\(Index\;point = Round\left( {10 \times \frac{{proportion\;for\;~a\;state}}{{highest\;proportion\;seen\;among\;the\;states\;included\;in\;the\;analysis~}}} \right)\) for variables positively correlated with patriarchy.

\(Index\;point = 10 - Round\left( {10 \times \frac{{proportion\;for\;a\;state}}{{highest\;proportion\;seen\;among\;the\;states\;included\;in\;the\;analysis~}}} \right)\) for variables negatively correlated with patriarchy.

\(Index\;point = Round\left( {10 \times \left( {\left( {{\text{proportion}}\;{\text{for}}\;{\text{a}}\;{\text{state}} - {\text{defined}}\;{\text{minimum}}\;{\text{value}}} \right)/\left( {highest\;proportion\;seen\;among\;the\;states\;included\;in\;the\;analysis - defined\;minimum\;value} \right)} \right)} \right)\) for the variables—proportion of boys among the last children and sex ratio in youngest age-group—under the son preference domain. These are calculated differently as they have different range. Here the minimum considered are 0.51 for the proportion of boys among the last children and 105 for the sex ratio of the youngest age-group. These minimums are considered to be biologically normal and are derived from global estimates (Bongaarts, 2013; Dyson, 2012). Note that all the proportions below these values are set to these defined minimum values.

The index points for each variable range from 0 to 10. Then the index points of different measures included in each domain are summed to get the index point of each of the five domains. Scores of zero and 10 indicate lowest and highest degree of patriarchy, respectively. Finally, index points for the five domains are summed to get the final India Patriarchy Index score using the following formula:

$$India\;Patriarchy\;Index = ~\frac{{Index\;of\;male\;domination}}{3} + ~\frac{{Index\;of\;generational\;domination}}{3} + \frac{{Index\;of\;patrilocality}}{1} + ~\frac{{Index\;of\;son\;preference}}{3} + ~\frac{{Index\;of\;socio - economic\;domination}}{2}$$

Using the same methodology, we calculated the India Patriarchy Index score across select socio-economic groups such as caste, religion, urban–rural residence, and landholding size.

2.5 Internal Consistency (i.e., Reliability) of Constructed India Patriarchy Index

An important concern while developing an index is its reliability: whether its components are consistent with one another, can be reproduced using a similar methodology, and yield similar outcomes. We estimated Cronbach’s Alpha to check the reliability of the constructed index. A coefficient value ≥ 0.60 is considered highly reliable (Nunnally & Bernstein, 1994).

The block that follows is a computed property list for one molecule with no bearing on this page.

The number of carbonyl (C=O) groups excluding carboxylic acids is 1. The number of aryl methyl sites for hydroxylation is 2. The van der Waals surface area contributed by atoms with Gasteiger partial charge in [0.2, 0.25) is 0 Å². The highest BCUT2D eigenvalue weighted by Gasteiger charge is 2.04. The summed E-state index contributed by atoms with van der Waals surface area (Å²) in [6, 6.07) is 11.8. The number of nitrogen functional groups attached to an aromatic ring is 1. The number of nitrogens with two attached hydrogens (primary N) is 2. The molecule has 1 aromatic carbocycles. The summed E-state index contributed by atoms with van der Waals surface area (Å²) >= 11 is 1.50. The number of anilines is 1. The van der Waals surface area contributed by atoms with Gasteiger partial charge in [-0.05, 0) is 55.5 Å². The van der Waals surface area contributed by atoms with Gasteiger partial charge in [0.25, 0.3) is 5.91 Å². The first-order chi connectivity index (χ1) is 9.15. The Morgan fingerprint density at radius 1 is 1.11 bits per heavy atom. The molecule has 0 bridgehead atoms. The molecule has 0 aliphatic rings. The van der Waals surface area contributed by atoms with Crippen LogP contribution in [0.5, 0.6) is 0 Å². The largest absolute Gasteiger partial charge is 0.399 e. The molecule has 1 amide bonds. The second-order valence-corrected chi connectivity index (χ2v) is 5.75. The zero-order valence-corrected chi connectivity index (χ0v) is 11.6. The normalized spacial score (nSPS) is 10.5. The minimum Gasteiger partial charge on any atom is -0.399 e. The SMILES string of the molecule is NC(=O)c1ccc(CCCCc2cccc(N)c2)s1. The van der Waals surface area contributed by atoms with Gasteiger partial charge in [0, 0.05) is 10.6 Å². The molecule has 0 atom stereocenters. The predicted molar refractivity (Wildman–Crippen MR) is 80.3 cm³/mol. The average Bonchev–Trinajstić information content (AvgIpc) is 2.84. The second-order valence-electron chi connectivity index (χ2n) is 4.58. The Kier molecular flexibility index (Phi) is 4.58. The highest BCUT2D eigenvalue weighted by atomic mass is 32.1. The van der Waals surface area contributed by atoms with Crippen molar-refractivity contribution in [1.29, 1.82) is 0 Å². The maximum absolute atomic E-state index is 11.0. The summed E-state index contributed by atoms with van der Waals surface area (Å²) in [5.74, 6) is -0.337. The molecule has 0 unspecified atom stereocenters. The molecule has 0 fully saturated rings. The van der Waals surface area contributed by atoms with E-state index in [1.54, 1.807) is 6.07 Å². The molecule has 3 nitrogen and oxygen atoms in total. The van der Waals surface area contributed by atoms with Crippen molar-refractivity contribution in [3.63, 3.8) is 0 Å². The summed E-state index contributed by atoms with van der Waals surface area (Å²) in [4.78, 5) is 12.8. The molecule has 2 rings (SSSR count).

2.6 Construct Validity of the India Patriarchy Index

To assess construct validity of our Index, we estimated Pearson’s correlation coefficient between the constructed India Patriarchy Index and three gender equality and empowerment indices used in India at the state and national levels: the GDI, the WEI, and the GVI. The UN GDI assess gender differences in life expectancy, education, and estimated earned income, but not absolute vulnerabilities faced solely by women and girls such as those related to reproduction (UNDP, 2019). Consequently, the UN guided a shift toward use of the Gender Inequality Index (GII), which assess gender disadvantage (e.g., reproductive health, education, political leadership, labor force participation), but this has received less use in India due to the limited set of indicators included in the measure. Hence, we instead included two indices recognized by the Government of India that focus more on women’s empowerment, inclusive of indicators on sex differences and those on absolute vulnerabilities. The WEI was developed in 2017 to focus more on social and economic positioning, as well as safety from violence (Bansal, 2017), the latter indicator an important element of empowerment lacking from GII and GDI. Items in this index assess women’s household decision-making control, employment, home/land ownership, financial inclusion, and digital connectivity, as well as their experiences of marital violence and access to menstrual hygiene supplies (Bansal, 2017). The GVI was also created in 2017 as a policy tool to highlight vulnerabilities for women and girls across the life span in the areas of education, health and survival, poverty, and protection (safety from violence) (Plan-India, 2017). Comprised of 170 indicators, this is a very comprehensive measure developed for India and designed to capture gender vulnerability at the state and national levels. None of these indices were designed to capture patriarchy, or indicators of men’s greater status and control over women, although some indicators are included across our indices of focus.